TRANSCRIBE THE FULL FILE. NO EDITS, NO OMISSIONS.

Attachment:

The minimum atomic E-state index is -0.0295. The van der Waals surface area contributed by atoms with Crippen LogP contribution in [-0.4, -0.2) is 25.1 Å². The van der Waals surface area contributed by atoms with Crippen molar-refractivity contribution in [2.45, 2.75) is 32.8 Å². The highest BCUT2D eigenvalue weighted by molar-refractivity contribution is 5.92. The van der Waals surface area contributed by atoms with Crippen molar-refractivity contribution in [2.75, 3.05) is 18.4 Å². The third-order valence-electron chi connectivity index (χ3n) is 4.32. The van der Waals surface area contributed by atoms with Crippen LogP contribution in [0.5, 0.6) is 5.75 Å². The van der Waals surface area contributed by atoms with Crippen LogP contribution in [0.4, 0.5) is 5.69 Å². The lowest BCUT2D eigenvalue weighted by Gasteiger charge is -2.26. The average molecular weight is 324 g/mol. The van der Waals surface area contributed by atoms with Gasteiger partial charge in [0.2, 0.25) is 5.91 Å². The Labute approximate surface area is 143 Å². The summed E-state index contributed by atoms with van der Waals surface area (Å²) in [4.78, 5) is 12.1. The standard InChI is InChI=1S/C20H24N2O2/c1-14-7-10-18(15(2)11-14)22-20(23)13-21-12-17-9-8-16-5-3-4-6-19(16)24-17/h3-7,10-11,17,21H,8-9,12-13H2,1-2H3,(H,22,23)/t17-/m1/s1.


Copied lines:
The minimum atomic E-state index is -0.0295. The van der Waals surface area contributed by atoms with Crippen LogP contribution in [-0.4, -0.2) is 25.1 Å². The van der Waals surface area contributed by atoms with Crippen molar-refractivity contribution in [2.45, 2.75) is 32.8 Å². The highest BCUT2D eigenvalue weighted by molar-refractivity contribution is 5.92. The van der Waals surface area contributed by atoms with Crippen molar-refractivity contribution in [2.75, 3.05) is 18.4 Å². The third-order valence-electron chi connectivity index (χ3n) is 4.32. The van der Waals surface area contributed by atoms with Crippen LogP contribution in [0.5, 0.6) is 5.75 Å². The van der Waals surface area contributed by atoms with Crippen LogP contribution in [0.4, 0.5) is 5.69 Å². The lowest BCUT2D eigenvalue weighted by Gasteiger charge is -2.26. The average molecular weight is 324 g/mol. The van der Waals surface area contributed by atoms with Gasteiger partial charge in [0.2, 0.25) is 5.91 Å². The Labute approximate surface area is 143 Å². The summed E-state index contributed by atoms with van der Waals surface area (Å²) in [4.78, 5) is 12.1. The standard InChI is InChI=1S/C20H24N2O2/c1-14-7-10-18(15(2)11-14)22-20(23)13-21-12-17-9-8-16-5-3-4-6-19(16)24-17/h3-7,10-11,17,21H,8-9,12-13H2,1-2H3,(H,22,23)/t17-/m1/s1.